I don't find any reference to Washington State going broke because of the Townsend Plan, but I do find reference to Otto Case, who was a Washington State treasurer during the 1930s, being a fierce advocate of the Townsend Plan, and he was almost elected governor. You might want to look more into Otto Case than Francis Townsend. Washington was not the only state to implement or to try to implement variations of the Townsend Plan -- apparently Colorado amended its constitution with a system modeled on the Townsend Plan in 1936. Other states that looked at the Townsend Plan included California, Arkansas, Oklahoma, Wisconsin, Florida, Georgia, and North Carolina.
posted by blucevalo at 8:53 AM on March 22, 2010


Houstonian: I've known the writer a long time, and have asked as you suggest. My experience, though, is he gets testy when one asks for such things. Thus, my feeble attempt at independent inquiry.

Cirripede: I'm in the Seattle area, and King County Public Library has access to Factiva and the New York Times archive. No general ProQuest access, though, alas.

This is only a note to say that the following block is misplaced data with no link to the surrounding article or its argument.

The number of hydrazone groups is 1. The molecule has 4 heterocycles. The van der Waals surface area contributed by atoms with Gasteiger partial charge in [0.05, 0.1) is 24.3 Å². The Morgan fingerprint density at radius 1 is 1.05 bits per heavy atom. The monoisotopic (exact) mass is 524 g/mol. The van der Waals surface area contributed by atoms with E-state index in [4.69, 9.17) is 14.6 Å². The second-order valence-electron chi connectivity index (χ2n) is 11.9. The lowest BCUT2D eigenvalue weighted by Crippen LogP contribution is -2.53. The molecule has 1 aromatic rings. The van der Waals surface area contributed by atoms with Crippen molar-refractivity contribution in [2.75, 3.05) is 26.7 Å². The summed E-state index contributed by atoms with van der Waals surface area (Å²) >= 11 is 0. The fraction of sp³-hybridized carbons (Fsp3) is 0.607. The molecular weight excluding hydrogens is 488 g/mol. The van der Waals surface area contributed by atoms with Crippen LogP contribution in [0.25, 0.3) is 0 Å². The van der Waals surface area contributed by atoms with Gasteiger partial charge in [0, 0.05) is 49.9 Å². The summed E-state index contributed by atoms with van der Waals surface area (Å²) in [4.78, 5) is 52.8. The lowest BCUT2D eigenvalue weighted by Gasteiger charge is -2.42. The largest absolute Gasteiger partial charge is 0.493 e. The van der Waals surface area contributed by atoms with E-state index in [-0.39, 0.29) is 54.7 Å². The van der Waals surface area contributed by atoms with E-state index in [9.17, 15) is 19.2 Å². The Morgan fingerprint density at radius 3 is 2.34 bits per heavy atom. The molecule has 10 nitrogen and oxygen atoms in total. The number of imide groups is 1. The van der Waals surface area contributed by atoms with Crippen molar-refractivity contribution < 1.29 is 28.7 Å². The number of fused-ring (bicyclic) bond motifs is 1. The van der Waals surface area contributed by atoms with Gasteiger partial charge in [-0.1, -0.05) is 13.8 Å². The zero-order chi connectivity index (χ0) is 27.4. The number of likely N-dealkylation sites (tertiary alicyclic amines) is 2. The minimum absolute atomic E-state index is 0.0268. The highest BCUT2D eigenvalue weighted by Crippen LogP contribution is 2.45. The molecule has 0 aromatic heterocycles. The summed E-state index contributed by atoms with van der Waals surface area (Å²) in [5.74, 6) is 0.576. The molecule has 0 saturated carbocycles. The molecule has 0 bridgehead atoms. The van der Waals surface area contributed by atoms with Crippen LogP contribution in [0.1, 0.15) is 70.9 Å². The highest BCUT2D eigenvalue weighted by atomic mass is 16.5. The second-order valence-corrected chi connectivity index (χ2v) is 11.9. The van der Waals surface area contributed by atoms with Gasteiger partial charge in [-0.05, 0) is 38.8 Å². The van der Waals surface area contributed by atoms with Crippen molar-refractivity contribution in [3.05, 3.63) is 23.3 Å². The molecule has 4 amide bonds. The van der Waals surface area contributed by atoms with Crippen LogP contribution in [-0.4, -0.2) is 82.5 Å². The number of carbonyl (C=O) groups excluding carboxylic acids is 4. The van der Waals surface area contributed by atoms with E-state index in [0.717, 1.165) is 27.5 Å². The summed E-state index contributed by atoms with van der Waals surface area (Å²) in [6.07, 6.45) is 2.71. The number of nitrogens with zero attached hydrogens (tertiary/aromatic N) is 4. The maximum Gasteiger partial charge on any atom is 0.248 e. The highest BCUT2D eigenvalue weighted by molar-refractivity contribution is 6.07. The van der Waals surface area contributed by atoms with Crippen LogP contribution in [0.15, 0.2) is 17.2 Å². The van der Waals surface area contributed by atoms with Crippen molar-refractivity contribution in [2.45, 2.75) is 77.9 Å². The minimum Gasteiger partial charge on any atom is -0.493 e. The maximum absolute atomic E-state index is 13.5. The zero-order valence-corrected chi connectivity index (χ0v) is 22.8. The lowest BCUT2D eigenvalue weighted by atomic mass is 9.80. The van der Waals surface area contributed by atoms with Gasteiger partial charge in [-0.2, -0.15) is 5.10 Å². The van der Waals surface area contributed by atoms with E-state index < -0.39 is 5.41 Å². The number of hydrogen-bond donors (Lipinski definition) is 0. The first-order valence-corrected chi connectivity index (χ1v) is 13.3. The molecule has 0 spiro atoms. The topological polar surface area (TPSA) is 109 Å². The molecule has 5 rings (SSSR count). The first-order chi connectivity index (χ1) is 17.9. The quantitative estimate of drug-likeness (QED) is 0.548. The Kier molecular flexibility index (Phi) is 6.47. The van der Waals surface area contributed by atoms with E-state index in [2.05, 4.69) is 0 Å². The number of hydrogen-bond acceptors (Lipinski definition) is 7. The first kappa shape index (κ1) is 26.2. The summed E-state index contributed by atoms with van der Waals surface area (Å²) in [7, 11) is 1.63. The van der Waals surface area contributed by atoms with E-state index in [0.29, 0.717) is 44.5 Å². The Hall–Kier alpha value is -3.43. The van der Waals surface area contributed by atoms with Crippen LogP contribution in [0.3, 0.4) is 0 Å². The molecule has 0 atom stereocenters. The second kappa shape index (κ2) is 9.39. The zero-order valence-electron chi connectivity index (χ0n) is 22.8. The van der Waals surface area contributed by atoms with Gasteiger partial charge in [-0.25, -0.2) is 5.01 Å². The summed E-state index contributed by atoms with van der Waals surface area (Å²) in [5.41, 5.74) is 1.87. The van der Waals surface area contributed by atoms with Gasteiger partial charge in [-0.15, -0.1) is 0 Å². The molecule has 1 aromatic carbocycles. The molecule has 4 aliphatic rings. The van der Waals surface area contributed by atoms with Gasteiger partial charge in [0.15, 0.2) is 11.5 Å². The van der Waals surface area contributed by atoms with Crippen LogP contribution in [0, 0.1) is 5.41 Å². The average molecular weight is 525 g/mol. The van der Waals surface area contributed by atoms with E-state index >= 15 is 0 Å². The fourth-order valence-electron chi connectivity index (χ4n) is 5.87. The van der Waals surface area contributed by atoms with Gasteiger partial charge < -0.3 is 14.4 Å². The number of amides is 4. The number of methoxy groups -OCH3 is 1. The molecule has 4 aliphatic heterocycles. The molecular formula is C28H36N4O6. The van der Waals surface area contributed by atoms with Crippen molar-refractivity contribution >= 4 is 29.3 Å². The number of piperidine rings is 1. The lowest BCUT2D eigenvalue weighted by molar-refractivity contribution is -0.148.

Blucevalo: Yes, I'd already found references to Mr. Case. He became Land Commissioner after WWII, near as I can tell. He was also on the Townsend Plan's board of directors. This history (note: .PDF) of the Washington state legislature mentions both the Townsend Plan and Mr. Case in passing, but nothing extensive.

The book, When Movements Matter: The Townsend Plan and the Rise of Social Security, has its contents searchable through Amazon's "Look Inside" feature, but there are no specific Washingtonian references. One would imagine a 336 pg. monograph on the subject might mention a state with a history as Mr. Pournelle describes, but it appears not.

Thanks, folks, for your time and effort.